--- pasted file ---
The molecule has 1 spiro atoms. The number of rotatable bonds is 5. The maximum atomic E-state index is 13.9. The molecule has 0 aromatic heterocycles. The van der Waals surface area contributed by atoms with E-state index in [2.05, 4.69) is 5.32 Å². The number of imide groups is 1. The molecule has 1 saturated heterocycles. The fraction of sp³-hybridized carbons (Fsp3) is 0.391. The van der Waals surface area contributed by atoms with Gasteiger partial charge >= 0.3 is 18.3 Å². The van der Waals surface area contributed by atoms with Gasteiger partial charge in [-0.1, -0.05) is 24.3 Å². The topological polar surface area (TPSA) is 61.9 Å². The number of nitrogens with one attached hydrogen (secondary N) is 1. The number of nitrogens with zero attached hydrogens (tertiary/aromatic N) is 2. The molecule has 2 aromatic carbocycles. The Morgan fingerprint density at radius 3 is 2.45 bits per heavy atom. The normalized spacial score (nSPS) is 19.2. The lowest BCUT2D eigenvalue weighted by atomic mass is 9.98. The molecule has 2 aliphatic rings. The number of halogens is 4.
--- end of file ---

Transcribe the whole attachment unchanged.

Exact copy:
The molecule has 1 spiro atoms. The number of rotatable bonds is 5. The maximum atomic E-state index is 13.9. The molecule has 0 aromatic heterocycles. The van der Waals surface area contributed by atoms with E-state index in [2.05, 4.69) is 5.32 Å². The number of imide groups is 1. The molecule has 1 saturated heterocycles. The fraction of sp³-hybridized carbons (Fsp3) is 0.391. The van der Waals surface area contributed by atoms with Gasteiger partial charge >= 0.3 is 18.3 Å². The van der Waals surface area contributed by atoms with Gasteiger partial charge in [-0.1, -0.05) is 24.3 Å². The topological polar surface area (TPSA) is 61.9 Å². The number of nitrogens with one attached hydrogen (secondary N) is 1. The number of nitrogens with zero attached hydrogens (tertiary/aromatic N) is 2. The molecule has 2 aromatic carbocycles. The Morgan fingerprint density at radius 3 is 2.45 bits per heavy atom. The normalized spacial score (nSPS) is 19.2. The lowest BCUT2D eigenvalue weighted by atomic mass is 9.98. The molecule has 2 aliphatic rings. The number of halogens is 4.